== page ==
The Committee – a cross-party group populated by 13 members of the House of Lords, the UK Parliament's second chamber – invited written evidence to inform its inquiry into LLMs on 7 July 2023.
This followed the publication of a White Paper by the UK Government on AI regulation in March.
Broadly, the inquiry focused on four areas of investigation:
1) How will LLMs develop over the next three years? What are the greatest opportunities and risks?
2) How adequately does the AI White Paper (alongside other Government policy) deal with LLMs? Is a tailored regulatory approach needed?
3) Do the UK’s regulators have sufficient expertise and resources to respond to LLMs? If not, what should be done to address this?
4) How does the UK’s approach compare with that of other jurisdictions, notably the EU, US and China? Will there need to be international coordination in the regulation of AI?
Holistic AI's firmly held belief is that a swell in the number of LLM applications over the next three years will be met by increasing complexity in the AI value chain as well as increased instances of risks, hazards and harms.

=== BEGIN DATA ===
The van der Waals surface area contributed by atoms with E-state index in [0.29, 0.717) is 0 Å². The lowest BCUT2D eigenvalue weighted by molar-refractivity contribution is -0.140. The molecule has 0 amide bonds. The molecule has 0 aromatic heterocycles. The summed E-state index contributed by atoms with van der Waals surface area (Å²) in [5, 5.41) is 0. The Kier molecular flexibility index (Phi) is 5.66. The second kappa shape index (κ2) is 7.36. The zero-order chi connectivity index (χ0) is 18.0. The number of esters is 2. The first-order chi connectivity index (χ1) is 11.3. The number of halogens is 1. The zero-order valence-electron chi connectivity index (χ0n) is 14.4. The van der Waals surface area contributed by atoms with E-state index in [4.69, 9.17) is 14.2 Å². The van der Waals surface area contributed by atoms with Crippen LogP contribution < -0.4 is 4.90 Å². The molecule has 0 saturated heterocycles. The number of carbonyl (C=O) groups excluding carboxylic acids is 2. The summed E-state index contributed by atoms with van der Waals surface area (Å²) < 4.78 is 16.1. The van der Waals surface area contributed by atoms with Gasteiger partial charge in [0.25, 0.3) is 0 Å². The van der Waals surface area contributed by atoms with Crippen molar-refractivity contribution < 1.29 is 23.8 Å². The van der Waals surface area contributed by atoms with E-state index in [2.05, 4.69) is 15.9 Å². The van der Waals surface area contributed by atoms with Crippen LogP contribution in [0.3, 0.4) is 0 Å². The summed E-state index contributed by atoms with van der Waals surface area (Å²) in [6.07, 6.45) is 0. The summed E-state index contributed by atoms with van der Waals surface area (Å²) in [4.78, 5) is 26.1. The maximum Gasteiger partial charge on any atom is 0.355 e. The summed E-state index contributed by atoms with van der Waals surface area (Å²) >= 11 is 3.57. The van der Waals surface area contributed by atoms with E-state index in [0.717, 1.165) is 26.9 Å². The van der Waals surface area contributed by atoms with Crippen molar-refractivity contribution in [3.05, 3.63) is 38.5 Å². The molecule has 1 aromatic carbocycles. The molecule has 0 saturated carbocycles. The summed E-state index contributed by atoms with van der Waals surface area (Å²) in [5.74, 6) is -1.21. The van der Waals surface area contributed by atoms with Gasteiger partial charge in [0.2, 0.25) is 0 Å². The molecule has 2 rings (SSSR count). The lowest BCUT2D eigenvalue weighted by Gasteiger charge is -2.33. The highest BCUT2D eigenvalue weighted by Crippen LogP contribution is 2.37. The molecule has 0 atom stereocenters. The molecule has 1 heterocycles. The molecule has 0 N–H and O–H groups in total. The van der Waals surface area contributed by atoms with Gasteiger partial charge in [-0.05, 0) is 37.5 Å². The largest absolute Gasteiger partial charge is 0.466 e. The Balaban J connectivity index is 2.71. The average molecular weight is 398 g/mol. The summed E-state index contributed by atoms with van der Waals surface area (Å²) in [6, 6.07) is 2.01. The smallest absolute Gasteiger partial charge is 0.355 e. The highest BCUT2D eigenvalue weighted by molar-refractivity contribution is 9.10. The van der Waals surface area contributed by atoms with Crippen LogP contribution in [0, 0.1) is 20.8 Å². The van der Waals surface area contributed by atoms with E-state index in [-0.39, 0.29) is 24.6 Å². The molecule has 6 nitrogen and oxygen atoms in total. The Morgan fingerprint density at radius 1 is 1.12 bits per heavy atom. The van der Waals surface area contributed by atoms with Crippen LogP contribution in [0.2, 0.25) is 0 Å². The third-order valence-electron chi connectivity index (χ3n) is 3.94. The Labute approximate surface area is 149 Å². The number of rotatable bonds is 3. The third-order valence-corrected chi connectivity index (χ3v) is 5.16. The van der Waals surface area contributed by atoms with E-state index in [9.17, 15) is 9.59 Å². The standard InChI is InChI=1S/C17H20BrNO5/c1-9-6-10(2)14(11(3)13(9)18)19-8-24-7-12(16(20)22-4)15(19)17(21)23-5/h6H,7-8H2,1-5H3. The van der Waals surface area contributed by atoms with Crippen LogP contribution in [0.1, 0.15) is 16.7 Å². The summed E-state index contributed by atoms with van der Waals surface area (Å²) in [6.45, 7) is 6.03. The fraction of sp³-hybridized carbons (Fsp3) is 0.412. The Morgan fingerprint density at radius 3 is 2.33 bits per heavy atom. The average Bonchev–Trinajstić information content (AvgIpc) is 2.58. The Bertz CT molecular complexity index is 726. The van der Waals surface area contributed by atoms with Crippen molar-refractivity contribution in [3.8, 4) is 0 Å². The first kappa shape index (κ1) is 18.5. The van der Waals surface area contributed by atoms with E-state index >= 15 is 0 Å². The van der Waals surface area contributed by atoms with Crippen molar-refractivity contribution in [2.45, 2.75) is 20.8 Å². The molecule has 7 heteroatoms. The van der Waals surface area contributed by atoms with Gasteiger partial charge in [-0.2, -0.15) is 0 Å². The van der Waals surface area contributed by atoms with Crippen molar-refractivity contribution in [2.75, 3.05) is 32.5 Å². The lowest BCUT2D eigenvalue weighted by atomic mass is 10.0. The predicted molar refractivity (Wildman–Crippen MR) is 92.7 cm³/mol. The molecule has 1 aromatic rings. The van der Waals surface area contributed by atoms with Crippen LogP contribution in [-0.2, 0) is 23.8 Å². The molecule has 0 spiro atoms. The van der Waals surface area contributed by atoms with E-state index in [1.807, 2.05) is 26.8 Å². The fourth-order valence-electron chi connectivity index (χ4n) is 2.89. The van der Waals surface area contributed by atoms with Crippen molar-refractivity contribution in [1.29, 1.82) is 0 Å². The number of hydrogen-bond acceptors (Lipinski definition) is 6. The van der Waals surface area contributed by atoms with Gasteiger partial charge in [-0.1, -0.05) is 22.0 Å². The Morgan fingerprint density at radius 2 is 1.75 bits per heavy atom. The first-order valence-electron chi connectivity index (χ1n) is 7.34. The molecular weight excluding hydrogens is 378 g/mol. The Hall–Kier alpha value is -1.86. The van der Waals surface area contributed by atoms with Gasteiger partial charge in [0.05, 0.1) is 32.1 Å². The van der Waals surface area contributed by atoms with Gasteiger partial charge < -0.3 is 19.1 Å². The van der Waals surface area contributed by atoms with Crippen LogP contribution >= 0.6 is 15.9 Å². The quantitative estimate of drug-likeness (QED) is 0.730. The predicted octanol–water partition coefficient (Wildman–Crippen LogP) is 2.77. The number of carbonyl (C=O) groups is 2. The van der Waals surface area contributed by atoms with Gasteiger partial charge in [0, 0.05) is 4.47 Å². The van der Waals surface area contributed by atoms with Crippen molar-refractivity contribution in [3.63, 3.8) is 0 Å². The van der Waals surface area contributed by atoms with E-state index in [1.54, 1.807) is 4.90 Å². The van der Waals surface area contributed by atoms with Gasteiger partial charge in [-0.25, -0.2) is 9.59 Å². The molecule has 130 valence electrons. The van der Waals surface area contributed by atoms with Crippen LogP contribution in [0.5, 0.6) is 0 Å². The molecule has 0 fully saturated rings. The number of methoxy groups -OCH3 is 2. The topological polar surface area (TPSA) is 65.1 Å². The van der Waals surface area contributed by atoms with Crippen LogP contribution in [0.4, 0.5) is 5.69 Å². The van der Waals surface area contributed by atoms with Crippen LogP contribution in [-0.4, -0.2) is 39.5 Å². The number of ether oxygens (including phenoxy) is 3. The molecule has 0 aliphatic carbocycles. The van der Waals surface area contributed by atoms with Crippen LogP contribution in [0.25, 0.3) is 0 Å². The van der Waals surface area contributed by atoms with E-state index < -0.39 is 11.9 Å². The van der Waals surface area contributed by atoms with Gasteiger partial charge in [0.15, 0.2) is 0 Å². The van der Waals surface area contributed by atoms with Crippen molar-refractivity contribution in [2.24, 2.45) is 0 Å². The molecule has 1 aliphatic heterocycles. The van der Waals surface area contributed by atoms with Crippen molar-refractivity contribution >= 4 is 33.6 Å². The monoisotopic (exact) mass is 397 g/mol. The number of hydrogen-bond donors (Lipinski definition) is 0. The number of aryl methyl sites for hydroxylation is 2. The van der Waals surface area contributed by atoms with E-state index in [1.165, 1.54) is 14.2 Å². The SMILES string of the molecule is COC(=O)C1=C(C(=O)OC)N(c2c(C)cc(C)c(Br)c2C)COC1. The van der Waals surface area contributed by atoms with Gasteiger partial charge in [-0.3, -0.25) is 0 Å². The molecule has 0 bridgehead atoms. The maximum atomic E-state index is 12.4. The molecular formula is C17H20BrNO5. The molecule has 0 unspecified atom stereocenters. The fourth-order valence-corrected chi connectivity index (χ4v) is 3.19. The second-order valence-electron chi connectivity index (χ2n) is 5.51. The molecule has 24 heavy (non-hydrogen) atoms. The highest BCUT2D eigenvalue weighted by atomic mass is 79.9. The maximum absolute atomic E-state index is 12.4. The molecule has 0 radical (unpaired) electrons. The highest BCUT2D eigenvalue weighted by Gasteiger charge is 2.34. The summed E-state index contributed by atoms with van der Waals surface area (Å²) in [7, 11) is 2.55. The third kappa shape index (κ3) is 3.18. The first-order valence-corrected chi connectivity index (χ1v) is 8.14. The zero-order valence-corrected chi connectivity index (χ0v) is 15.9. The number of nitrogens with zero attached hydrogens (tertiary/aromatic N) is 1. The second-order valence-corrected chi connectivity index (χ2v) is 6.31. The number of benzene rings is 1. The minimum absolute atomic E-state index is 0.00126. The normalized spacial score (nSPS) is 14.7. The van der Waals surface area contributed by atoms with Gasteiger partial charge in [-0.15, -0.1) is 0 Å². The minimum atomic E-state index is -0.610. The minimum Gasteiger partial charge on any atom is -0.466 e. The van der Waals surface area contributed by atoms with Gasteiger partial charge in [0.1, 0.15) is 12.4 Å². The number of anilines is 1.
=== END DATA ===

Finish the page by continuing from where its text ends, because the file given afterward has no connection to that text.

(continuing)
Examples of specific risks include adversarial attacks, biased outputs, privacy breaches, opaque decisions, and underperformance – and these risks fall into five categories: robustness, bias, privacy, explainability, and efficacy.
The UK's AI White Paper is, in Holistic AI's view, effective in terms of fostering innovation and addressing risks, but regulatory measures should be supplemented by non-regulatory tools. A tailored approach should prioritise AI risk management, assurance, and governance, with four-stage algorithmic audits (triage-assessment-mitigation-assurance) playing a central role.
In terms of the international context, Holistic AI believes the UK's approach to regulation is relatively unobstructive in comparison to its counterparts in Europe, America, and China, giving the nation an advantage in terms of harnessing the power of AI safely, responsibly, and ethically. However, there is no one 'right' regulatory stance. Global alignment in regulatory taxonomy, governance tools, and measurement is, therefore, imperative.
The UK is adopting a lighter-touch approach to AI regulation. Nevertheless, UK organisations using AI in their business will, like their counterparts worldwide, find themselves having to adapt to shifting regulatory conditions as the use of LLMs and AI more generally continues to proliferate.
Holistic AI specialise in AI policy and can help steer your organisation through the evolving conditions. Schedule a call with one of our governance, risk, and compliance experts to find out more.
DISCLAIMER: This blog article is for informational purposes only. This blog article is not intended to, and does not, provide legal advice or a legal opinion. It is not a do-it-yourself guide to resolving legal issues or handling litigation. This blog article is not a substitute for experienced legal counsel and does not provide legal advice regarding any situation or employer.
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